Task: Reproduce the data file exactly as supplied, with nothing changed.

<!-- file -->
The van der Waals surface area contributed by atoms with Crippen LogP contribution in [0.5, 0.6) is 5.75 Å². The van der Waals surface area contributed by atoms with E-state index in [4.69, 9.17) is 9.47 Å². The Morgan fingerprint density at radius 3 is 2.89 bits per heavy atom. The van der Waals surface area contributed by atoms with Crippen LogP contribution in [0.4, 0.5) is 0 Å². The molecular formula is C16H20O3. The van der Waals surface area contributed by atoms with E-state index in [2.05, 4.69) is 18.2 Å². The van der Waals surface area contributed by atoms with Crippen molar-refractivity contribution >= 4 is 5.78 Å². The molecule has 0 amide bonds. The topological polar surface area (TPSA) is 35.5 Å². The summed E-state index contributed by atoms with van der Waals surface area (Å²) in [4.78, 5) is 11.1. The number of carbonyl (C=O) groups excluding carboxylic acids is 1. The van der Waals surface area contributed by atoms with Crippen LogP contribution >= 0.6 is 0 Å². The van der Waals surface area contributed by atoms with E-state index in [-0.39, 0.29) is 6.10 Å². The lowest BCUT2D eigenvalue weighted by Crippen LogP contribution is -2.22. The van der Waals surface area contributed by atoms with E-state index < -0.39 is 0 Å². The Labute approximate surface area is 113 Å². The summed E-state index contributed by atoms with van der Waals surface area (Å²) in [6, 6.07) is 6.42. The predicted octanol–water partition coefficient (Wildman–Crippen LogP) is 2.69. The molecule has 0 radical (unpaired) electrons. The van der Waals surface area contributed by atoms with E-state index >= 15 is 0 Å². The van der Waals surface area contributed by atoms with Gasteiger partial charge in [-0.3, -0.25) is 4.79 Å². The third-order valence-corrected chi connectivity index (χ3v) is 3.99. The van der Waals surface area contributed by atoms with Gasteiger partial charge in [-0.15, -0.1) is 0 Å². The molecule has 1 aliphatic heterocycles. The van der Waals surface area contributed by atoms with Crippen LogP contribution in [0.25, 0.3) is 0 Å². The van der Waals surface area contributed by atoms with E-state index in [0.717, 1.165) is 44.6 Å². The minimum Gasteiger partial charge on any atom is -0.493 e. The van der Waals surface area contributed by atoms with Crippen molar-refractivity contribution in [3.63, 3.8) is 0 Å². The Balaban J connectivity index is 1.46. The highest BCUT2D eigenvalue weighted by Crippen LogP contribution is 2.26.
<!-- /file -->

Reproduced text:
The van der Waals surface area contributed by atoms with Crippen LogP contribution in [0.5, 0.6) is 5.75 Å². The van der Waals surface area contributed by atoms with E-state index in [4.69, 9.17) is 9.47 Å². The Morgan fingerprint density at radius 3 is 2.89 bits per heavy atom. The van der Waals surface area contributed by atoms with Crippen LogP contribution in [0.4, 0.5) is 0 Å². The molecular formula is C16H20O3. The van der Waals surface area contributed by atoms with E-state index in [2.05, 4.69) is 18.2 Å². The van der Waals surface area contributed by atoms with Crippen molar-refractivity contribution >= 4 is 5.78 Å². The molecule has 0 amide bonds. The topological polar surface area (TPSA) is 35.5 Å². The summed E-state index contributed by atoms with van der Waals surface area (Å²) in [4.78, 5) is 11.1. The number of carbonyl (C=O) groups excluding carboxylic acids is 1. The van der Waals surface area contributed by atoms with Crippen LogP contribution >= 0.6 is 0 Å². The van der Waals surface area contributed by atoms with E-state index in [-0.39, 0.29) is 6.10 Å². The lowest BCUT2D eigenvalue weighted by Crippen LogP contribution is -2.22. The van der Waals surface area contributed by atoms with E-state index < -0.39 is 0 Å². The Labute approximate surface area is 113 Å². The summed E-state index contributed by atoms with van der Waals surface area (Å²) in [6, 6.07) is 6.42. The predicted octanol–water partition coefficient (Wildman–Crippen LogP) is 2.69. The molecule has 0 radical (unpaired) electrons. The van der Waals surface area contributed by atoms with E-state index >= 15 is 0 Å². The van der Waals surface area contributed by atoms with Gasteiger partial charge in [-0.3, -0.25) is 4.79 Å². The third-order valence-corrected chi connectivity index (χ3v) is 3.99. The van der Waals surface area contributed by atoms with Gasteiger partial charge in [-0.15, -0.1) is 0 Å². The molecule has 1 aliphatic heterocycles. The van der Waals surface area contributed by atoms with Crippen LogP contribution in [0.25, 0.3) is 0 Å². The van der Waals surface area contributed by atoms with E-state index in [0.717, 1.165) is 44.6 Å². The minimum Gasteiger partial charge on any atom is -0.493 e. The van der Waals surface area contributed by atoms with Crippen molar-refractivity contribution in [3.63, 3.8) is 0 Å². The Balaban J connectivity index is 1.46. The highest BCUT2D eigenvalue weighted by Crippen LogP contribution is 2.26.